A noun is defined as the name of a person, place or thing. For this process of naming, we must make use of many different noun types in order to abide by the rules of English grammar. There are seven different types of nouns in the English language that we use to convey the meaning of a name.
Common nouns refer to a general class of person, place or thing. For example: boy, forest and rock--these words refer to a category of noun, rather than to the special title of a specific noun.
Proper nouns are names that refer specifically to the identity of certain special nouns. Proper nouns include the names of people (Jonathan), geographical names (Australia), brand names (Kleenex), institutional names (Bank of America) as well as titles of film, literature and artwork (Deer Hunter). Proper nouns are always capitalized.
A collective noun refers to a group or collection of nouns with one word. Consider for example the first word in each of the following phrases: flock of geese, pack of cigarettes, crowd of people, and bundle of sticks.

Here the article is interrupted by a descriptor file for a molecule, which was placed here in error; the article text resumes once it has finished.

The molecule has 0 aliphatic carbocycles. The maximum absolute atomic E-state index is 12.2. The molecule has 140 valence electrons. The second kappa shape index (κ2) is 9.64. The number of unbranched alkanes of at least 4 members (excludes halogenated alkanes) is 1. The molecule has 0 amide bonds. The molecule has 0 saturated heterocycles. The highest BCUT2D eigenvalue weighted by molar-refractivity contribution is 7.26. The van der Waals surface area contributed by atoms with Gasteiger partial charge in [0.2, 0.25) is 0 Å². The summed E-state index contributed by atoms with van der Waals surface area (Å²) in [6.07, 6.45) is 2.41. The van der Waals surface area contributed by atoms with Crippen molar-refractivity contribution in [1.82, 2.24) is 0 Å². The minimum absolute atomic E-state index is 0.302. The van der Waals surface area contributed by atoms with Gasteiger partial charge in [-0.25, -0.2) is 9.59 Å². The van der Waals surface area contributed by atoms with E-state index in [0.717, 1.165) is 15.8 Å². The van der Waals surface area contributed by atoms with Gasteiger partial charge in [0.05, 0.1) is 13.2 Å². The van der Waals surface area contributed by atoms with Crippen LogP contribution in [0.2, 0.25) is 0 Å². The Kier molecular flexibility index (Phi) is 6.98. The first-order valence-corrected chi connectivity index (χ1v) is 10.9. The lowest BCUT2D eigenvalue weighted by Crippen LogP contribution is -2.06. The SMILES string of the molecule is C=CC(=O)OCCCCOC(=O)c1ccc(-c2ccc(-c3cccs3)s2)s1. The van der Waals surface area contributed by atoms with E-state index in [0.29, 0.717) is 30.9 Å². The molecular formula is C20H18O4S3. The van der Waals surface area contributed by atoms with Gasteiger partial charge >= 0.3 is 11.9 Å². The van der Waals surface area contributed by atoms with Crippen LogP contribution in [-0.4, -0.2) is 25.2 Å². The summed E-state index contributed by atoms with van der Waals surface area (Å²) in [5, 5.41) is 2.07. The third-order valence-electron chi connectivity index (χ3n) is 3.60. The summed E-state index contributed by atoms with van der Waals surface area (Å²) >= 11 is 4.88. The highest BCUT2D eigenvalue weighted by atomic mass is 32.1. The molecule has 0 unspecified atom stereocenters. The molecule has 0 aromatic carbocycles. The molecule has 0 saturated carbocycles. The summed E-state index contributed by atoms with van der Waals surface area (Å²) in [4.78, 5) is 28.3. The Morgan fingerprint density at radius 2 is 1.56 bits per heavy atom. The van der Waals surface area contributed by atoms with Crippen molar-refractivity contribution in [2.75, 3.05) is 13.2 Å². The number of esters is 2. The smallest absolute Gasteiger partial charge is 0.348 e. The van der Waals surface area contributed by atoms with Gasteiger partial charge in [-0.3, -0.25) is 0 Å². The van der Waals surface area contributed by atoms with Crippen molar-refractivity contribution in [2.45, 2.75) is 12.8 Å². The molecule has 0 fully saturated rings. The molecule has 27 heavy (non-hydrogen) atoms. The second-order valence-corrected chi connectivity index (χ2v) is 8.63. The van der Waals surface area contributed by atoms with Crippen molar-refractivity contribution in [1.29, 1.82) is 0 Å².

Abstract nouns refer to concepts that we objectify in thought and speech but have no material form. Examples of abstract nouns include hope, desire, fear and anguish. These nouns are unique, for we may treat them as objects in a sentence, yet they do not exist as objects in the physical realm, as do other nouns.
Compound nouns are nouns that consist of two or more words combined. Some compound nouns are hyphenated (jack-in-the-box); others consist of separate words (board of trustees); and some compound nouns are two or more words combined without a hyphen (manslaughter).
Count nouns are nouns that may be counted in numbers; for example, two eggs, three trucks, four birds. To express plurality, we may add an "s" to the end of the word; in some cases we must add "es": bushes, rushes, brushes.
Mass nouns, also called non-count nouns, are nouns that may not be counted, such as milk, water and sunlight. These nouns may be quantified by certain constants (jar of milk, rays of sunlight), but we may not number them in the standard plural fashion (three milks, two sunlights).